The #MeToo movement’s revelations changed some attitudes in air carrier top management, which must lead the way. Nelson particularly cited the CEO of United, who put out a company-wide strong statement against harassment last year, and the CEO of Alaska Airlines, who mandated anti-harassment and sexual sensitivity training to prevent harassment not just of flight attendants, but passengers, too.

But that’s not enough. She called on the industry to enact its own clear policies, back up attendants who report harassment and sexual assault and make anti-harassment training part of attendants’ safety training.

“We strongly support forming a task force of government agencies, Flight Attendant and pilot unions, passenger rights/consumer protection groups and organizations that specialize in responding to sexual assault and harassment.” The task force would identify training, minimum standards, best practices and guidance for sexual incident reporting, Nelson said.

The lawmakers agreed.

“The service industry…has the highest rates of sexual harassment charges filed of any industry, accounting for 14.2 percent of sexual harassment claims filed to the U.S. Equal Employment Opportunity Commission from 2005-2015. Regardless of whether harassment comes from a coworker, manager or customer, no one should have to deal with or tolerate sexual harassment in the workplace,” said caucus co-chair Rep. Susan Brooks, R-Ind.

“While #MeToo headlines are dominated by stories of abuse from famous men, sexual harassment runs rampant in all industries, depriving workers of a safe and dignified environ-ment. We’ll continue to seek out anti-harassment policies that are working and find out what, if any, changes we need in our laws,” said Rep. Lois Frankel, D-Fla., the Democratic co-chair.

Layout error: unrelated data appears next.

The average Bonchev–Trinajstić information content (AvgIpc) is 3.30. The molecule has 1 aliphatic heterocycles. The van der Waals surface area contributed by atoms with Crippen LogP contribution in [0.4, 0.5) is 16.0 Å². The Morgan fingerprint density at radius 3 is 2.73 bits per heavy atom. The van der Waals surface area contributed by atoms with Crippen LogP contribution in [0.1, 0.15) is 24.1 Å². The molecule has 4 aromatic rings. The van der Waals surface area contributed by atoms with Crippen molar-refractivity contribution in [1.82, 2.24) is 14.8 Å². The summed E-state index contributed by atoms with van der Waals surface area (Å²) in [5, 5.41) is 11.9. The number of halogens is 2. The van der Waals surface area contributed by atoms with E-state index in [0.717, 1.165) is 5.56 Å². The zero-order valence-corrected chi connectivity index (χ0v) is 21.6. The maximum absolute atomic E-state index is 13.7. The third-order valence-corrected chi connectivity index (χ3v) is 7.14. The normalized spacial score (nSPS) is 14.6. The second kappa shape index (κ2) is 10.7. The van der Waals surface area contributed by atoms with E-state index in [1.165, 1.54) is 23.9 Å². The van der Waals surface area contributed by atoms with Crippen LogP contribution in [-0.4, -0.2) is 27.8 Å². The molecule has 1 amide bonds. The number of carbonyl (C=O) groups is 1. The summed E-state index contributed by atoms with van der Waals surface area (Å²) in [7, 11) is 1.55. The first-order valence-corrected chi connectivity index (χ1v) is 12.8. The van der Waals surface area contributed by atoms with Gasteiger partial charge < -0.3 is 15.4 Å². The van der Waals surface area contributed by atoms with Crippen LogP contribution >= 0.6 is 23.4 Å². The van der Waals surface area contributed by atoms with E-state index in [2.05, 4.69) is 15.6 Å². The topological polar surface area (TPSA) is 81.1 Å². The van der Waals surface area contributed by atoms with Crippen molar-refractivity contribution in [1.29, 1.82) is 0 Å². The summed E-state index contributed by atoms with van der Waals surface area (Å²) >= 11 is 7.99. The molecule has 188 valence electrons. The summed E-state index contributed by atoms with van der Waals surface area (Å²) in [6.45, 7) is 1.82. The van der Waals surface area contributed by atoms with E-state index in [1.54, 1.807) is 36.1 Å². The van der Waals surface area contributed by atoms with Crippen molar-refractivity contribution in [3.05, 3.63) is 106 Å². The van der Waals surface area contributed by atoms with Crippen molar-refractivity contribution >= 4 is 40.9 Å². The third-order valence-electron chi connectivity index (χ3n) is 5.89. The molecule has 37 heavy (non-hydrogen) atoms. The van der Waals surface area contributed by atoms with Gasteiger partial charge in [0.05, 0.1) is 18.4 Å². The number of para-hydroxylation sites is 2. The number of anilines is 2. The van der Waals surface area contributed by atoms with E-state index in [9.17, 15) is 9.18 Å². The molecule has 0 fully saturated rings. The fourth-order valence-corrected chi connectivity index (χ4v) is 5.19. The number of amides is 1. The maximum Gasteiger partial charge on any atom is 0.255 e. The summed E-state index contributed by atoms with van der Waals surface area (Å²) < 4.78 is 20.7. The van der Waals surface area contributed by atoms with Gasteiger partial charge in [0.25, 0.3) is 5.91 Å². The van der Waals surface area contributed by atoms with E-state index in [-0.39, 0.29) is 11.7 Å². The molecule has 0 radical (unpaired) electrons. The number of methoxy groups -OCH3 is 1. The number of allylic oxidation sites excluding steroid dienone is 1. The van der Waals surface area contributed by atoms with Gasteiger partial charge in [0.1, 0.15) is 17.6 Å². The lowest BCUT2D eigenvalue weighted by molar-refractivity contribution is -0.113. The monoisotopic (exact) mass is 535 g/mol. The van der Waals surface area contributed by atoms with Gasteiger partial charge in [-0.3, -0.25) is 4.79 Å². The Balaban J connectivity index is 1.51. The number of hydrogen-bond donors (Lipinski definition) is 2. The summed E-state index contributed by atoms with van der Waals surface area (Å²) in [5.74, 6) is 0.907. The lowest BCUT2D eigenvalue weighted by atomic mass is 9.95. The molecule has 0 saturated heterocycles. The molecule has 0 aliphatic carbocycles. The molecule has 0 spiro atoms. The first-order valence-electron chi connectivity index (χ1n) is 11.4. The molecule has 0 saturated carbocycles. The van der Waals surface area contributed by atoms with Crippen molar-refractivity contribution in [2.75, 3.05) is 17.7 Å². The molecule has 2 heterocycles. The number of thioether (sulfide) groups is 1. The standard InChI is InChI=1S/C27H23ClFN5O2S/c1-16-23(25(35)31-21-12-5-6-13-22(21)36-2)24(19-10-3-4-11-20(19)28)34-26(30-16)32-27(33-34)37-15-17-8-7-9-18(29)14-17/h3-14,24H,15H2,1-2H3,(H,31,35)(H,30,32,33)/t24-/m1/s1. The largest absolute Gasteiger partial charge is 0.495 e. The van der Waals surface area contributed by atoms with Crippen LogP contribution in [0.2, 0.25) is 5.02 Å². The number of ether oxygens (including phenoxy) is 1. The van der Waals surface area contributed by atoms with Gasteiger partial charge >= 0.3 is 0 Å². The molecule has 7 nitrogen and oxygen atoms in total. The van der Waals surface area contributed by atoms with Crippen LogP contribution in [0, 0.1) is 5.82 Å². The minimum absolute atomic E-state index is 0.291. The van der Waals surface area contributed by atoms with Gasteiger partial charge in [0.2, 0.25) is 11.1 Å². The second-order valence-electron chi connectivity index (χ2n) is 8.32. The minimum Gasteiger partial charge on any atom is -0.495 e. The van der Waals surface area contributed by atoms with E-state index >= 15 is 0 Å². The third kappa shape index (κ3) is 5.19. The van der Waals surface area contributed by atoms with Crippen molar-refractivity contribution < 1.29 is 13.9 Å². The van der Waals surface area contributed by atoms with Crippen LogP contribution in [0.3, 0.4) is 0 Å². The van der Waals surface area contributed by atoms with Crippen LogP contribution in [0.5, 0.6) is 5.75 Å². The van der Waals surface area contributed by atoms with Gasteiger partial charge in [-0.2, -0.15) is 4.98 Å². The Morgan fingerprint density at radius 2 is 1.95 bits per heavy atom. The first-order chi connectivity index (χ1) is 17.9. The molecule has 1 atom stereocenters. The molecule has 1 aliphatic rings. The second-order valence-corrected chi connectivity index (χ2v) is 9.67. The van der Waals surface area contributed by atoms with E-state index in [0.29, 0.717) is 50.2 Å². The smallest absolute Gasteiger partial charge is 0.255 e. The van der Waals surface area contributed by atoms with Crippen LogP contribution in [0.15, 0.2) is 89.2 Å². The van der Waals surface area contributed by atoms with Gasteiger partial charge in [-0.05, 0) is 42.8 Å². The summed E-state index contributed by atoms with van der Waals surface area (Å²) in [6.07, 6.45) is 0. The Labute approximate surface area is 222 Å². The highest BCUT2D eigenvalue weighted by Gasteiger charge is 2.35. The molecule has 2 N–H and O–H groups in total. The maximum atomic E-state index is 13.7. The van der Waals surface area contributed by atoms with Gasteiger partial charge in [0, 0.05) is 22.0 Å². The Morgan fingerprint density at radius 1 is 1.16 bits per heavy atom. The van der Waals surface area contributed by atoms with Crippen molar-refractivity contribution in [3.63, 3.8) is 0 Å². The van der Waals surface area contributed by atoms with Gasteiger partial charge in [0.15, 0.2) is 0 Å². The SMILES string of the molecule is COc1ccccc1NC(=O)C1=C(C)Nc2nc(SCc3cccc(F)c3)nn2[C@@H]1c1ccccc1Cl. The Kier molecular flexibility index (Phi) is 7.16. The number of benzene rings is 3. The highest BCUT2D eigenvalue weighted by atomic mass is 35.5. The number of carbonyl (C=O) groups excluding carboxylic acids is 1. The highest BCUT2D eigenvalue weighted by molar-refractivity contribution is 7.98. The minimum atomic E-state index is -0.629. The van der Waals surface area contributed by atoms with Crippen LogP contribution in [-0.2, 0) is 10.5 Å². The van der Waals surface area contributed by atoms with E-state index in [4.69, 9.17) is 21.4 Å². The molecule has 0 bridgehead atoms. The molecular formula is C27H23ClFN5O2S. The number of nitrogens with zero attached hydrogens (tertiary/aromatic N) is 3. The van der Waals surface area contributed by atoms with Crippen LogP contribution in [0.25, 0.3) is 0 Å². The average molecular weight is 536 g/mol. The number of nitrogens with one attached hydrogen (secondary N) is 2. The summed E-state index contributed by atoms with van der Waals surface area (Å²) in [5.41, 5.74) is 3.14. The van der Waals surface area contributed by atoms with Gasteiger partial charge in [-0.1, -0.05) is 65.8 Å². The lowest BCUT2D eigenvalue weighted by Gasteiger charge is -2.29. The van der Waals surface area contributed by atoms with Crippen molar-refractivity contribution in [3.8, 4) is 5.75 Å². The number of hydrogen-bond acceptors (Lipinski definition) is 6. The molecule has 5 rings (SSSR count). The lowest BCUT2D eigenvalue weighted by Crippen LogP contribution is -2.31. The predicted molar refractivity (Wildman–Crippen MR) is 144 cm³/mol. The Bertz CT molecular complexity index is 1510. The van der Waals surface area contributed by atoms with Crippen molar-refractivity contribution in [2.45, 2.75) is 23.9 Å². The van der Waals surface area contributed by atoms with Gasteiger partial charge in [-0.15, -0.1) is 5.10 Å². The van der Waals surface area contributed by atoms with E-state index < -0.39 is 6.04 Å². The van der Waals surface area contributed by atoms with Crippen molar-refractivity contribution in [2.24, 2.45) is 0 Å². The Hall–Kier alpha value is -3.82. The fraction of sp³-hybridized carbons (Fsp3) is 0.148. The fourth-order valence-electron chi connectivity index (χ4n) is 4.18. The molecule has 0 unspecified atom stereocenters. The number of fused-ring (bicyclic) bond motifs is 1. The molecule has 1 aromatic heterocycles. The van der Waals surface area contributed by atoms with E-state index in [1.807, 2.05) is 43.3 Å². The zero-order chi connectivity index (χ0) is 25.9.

“Today’s hearing gave voice to millions of women in the service sector who have suffered abuse and harassment for years, all because they need to work to pay their bills, put a roof over their heads, pay for tuition, and support their families,” added Rep. Jackie Speier, D-Calif., who previously reported harassment by male congressional colleagues.

“The experiences of many of our witnesses were disturbing, to the point of disgusting, and sounded like something out of a bad movie: Restaurant servers dodging physical assaults because they’re dependent on tips. Flight attendants being called to a passenger’s seat, only to find the passenger exposed under a blanket,” she said, before citing the data. “And when they are attacked, the message is clear – shut up if you want to keep your job. Well, we had a clear message to send today as well – the #MeToo movement is moving on to the service sector. Because for servers, hospitality workers, flight attendants, and every working woman in America, Time’s Up.”       




Posted In: Allied Approaches, From Press Associates